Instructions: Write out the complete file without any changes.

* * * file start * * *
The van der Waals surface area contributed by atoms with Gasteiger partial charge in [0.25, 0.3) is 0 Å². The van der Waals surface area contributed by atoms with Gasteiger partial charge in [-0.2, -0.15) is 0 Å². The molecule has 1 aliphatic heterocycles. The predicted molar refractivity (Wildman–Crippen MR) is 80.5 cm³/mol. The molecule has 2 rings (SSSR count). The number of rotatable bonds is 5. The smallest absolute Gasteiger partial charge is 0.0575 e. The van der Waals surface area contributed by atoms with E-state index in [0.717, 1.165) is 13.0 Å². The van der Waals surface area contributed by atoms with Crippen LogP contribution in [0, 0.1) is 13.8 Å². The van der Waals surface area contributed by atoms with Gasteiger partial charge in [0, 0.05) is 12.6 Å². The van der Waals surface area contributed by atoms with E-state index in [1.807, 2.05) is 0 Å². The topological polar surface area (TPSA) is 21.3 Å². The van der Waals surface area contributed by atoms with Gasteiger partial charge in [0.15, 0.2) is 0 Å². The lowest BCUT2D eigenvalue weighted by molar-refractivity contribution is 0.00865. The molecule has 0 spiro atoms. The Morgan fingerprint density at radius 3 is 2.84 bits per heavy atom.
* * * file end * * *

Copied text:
The van der Waals surface area contributed by atoms with Gasteiger partial charge in [0.25, 0.3) is 0 Å². The van der Waals surface area contributed by atoms with Gasteiger partial charge in [-0.2, -0.15) is 0 Å². The molecule has 1 aliphatic heterocycles. The predicted molar refractivity (Wildman–Crippen MR) is 80.5 cm³/mol. The molecule has 2 rings (SSSR count). The number of rotatable bonds is 5. The smallest absolute Gasteiger partial charge is 0.0575 e. The van der Waals surface area contributed by atoms with E-state index in [0.717, 1.165) is 13.0 Å². The van der Waals surface area contributed by atoms with Crippen LogP contribution in [0, 0.1) is 13.8 Å². The van der Waals surface area contributed by atoms with Gasteiger partial charge in [0, 0.05) is 12.6 Å². The van der Waals surface area contributed by atoms with E-state index in [1.807, 2.05) is 0 Å². The topological polar surface area (TPSA) is 21.3 Å². The van der Waals surface area contributed by atoms with Gasteiger partial charge in [0.15, 0.2) is 0 Å². The lowest BCUT2D eigenvalue weighted by molar-refractivity contribution is 0.00865. The molecule has 0 spiro atoms. The Morgan fingerprint density at radius 3 is 2.84 bits per heavy atom.